of the Governor, the oldest member called the Council to- 
gether to elect a President of the Council, who administered 
the government until superseded by a Governor regularly 
appointed by the Proprietors.^ The President received the 
salary that it was customary to pay to the Governor." While 
the colony was under the direction of a Deputy Governor, 
Harvey, the incumbent, died. Henderson Walker, as Presi- 
dent of the Council, succeeded him, and for five years guided 
the affairs of the province so much to the liking of the people 
that in 1706 the popular party induced the Proprietors to con- 
sent to having the government again under a President.* So 
much confusion arose from the attempt to enforce this con- 
cession that the Lords thought it advisable to return to the 
original method.' 

When a newly appointed Governor arrived he presented 
his commission to the assembled Council, who published 
and recorded it. He then took the oaths of office and occu- 
pied his seat as presiding ofificer of the Council.* In the eyes 
of the Proprietors, considerable dignity was attached to this 
seat. Sir Peter Colleton, writing to the Governor in 1683, 
reminds him of his power in the Council and the Assembly, 
and says : " You ought to keep good order in the debates of 

' Edward Randolph said that in 1691 the Deputy Governor of 
North Carolina had no salary ; but as Eandolph mentions him as 
" one Jarvis," a name unknown in the records of the time, some 
doubt is thrown on the entire statement (Col. Recs., I., 467). 

» Ibid. , II. , 1 70. = Ihid. . II. , 450, 460. 

* Ibid. , I. , 790, and II. , 460. * Ibid. , II. , 460. 

•76td.,I.,709. ■'/Wd., I.,750. » J6id., I., 841. 

50 Constitutional Beginnings of North Carolina. 

the Council when any one speaks he ought to do it with his 
hatt off and with the respect due to the place who are there 
a representative of the Palatine and by consequence the 
king from whence the Palatine's power is originally derived 
and it was in Culpepper's case, who made a disturbance 
in Albemarle in Carolina for which he was indicted of high 
treason at the King's Bench Barr declared to be treason for 
any man to take up arms against our government, it being 
levying warr against our king."^ It must be confessed, how-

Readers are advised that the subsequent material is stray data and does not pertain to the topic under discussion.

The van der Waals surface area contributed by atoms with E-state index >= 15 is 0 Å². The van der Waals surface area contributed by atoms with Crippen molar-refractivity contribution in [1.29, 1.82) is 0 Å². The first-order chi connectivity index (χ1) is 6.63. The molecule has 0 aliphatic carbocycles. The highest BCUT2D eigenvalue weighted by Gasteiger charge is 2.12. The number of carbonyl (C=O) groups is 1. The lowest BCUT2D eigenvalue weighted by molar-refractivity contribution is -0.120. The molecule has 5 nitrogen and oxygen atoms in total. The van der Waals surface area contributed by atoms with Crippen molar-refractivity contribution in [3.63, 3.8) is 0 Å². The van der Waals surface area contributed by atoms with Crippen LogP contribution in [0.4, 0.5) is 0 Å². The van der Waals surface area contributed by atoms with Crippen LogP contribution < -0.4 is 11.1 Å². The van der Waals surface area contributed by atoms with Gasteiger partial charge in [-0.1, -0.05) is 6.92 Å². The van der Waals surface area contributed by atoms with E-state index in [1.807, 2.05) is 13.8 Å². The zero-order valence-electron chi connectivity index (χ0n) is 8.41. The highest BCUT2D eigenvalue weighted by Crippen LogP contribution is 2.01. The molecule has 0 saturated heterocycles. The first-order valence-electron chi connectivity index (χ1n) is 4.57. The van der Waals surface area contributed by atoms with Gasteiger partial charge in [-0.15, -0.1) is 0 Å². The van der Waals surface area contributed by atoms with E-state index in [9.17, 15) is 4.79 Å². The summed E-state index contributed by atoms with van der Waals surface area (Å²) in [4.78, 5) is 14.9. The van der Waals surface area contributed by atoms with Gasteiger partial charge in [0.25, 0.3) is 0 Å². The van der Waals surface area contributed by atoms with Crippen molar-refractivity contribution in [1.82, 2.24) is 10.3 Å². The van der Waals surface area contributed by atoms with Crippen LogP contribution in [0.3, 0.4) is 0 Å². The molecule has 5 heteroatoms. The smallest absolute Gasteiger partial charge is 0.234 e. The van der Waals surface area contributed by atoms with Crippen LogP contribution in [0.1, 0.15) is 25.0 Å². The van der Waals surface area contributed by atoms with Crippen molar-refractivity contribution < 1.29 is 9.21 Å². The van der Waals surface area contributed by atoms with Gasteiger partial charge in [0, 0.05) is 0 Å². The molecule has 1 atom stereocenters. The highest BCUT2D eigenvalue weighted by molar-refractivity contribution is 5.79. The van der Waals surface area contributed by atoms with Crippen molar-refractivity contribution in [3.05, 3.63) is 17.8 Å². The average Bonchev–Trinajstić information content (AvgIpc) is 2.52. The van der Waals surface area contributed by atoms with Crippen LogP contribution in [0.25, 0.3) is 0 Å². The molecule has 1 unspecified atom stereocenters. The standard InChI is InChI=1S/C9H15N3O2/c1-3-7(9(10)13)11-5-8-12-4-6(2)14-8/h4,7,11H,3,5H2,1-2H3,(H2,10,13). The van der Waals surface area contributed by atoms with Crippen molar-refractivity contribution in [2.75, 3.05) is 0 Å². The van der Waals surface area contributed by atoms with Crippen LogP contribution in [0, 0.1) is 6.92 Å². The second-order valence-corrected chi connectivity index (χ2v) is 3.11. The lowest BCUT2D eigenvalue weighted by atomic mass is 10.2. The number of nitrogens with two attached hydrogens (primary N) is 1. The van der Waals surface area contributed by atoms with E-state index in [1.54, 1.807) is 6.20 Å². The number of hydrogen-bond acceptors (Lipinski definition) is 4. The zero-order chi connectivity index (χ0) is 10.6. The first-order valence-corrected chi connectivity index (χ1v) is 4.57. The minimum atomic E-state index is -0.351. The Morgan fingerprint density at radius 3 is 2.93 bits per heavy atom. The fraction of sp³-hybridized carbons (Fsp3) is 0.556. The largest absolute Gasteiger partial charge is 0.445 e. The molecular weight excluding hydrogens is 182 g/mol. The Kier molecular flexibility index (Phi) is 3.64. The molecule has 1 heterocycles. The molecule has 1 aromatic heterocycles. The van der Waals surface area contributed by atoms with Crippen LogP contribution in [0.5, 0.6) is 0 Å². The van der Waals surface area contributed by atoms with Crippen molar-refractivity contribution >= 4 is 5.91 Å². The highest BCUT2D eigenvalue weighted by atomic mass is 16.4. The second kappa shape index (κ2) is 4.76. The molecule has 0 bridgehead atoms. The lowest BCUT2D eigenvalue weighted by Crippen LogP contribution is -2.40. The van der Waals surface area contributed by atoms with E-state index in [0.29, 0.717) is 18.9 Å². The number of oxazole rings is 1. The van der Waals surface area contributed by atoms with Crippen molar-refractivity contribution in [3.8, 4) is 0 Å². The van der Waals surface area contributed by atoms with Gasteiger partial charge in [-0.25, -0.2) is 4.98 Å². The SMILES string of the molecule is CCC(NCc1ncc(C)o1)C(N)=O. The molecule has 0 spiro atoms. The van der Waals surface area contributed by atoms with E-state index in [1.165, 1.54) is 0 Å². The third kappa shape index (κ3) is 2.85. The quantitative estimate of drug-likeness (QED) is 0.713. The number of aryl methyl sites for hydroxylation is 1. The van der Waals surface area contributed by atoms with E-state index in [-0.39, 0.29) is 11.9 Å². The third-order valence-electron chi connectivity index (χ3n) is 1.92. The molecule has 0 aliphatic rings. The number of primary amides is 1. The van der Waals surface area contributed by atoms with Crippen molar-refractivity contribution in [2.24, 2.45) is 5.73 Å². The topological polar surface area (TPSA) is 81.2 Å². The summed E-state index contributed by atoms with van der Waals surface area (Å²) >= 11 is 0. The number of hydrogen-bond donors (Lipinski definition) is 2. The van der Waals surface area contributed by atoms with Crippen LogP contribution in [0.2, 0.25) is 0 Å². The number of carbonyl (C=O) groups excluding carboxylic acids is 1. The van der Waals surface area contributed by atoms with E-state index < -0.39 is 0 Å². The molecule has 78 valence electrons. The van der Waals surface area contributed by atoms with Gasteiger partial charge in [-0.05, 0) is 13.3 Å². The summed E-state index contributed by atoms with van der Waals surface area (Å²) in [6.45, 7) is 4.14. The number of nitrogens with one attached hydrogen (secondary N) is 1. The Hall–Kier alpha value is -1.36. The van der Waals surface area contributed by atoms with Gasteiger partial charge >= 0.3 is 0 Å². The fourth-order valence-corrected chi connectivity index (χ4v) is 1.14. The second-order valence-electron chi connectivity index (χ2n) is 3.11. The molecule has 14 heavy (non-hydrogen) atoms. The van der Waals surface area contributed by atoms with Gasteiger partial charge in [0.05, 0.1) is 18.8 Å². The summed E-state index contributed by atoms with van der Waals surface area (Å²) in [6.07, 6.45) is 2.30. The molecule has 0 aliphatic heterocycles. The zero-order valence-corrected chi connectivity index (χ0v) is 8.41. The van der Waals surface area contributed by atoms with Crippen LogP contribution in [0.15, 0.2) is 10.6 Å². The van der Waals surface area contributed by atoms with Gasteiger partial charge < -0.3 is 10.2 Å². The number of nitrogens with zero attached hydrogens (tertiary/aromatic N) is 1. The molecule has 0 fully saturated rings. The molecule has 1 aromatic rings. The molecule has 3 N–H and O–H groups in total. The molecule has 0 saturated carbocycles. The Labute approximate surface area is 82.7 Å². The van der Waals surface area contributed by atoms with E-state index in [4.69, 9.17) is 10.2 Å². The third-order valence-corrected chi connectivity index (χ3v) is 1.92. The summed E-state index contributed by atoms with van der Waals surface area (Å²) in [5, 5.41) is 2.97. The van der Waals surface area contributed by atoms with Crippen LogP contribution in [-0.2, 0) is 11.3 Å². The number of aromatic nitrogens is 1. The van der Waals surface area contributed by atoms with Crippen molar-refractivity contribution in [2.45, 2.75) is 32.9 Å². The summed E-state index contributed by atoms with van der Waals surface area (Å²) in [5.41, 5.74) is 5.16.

ever, that if Sir Peter's knowledge of Proprietary law was as 
limited as his knowledge of the art of writing clear English, 
his opinion is of but little value. 

Section hi. — T/te Cou7icil. 

In regard to membership, the history of the Council in 
Proprietary North Carolina divides itself into four periods. 
In the first there were six, eight, ten or twelve members who 
were selected by the Governor. This period ended with the 
temporary constitution of 1670, when the Council was made 
to consist of the five Deputies, who represented the colonial 
nobility, and five additional members elected by tlie Assem- 
bly. The latter represented the people. The third period 
began in 1691, when the Council was composed entirely of 
the Deputies. Finally, a last change was made in 1724,' 
when the Deputies were abolished and the membership was 
fixed at twelve, or less, all of whom were appointed by the 

If the powers of the Governor independent of the Council 
were small, those of the Council independent of the Gov- 
ernor were still smaller. Its right to disagree with a propo- 
sition of the Governor seems to have been rarely exercised. 
As among the Proprietors there was a strong reluctance to 
merge the wishes of the individual Lords into the will of the 

'Col. Recs.,I.,345. 

-JWd., II.. 515. The Lords decided to introduce this feature in 

The Analysis of the Constitution. 51 

Palatine, so there was among the Deputies a disposition for 
each to act, not for the colony, but for the interest of his 

The powers of the Governor and Council when acting to- 
gether were, however, considerable. They varied with the 
changes in the constitution. During the first period, when 
the colony was small and the Assembly met annually, many 
matters could be carried to the legislature which would 
otherwise have gone before the Council. In the recess of 
the Assembly the Council^ had most of the executive powers. 
It appointed the officers of all courts erected by the Assem- 
bly, and could suspend temporarily an officer appointed by 
the Proprietors. It could punish all officers, civil, religious 
or military, who violated their trusts. It issued and revoked 
commissions to military officers, granted reprieve, subject to 
tlie final action of the Lords, issued warrants for land grants, 
saw that settlers had the common personal and property 
rights of Englishmen, and did anything else that was not 
affixed to some other organ of government.' 

In the second period the Council underwent a peculiar 
change. Two institutions now performed the functions of 
the older Council. These were the Council and tlie Deputy 
Palatine's Court. The membership of the former we have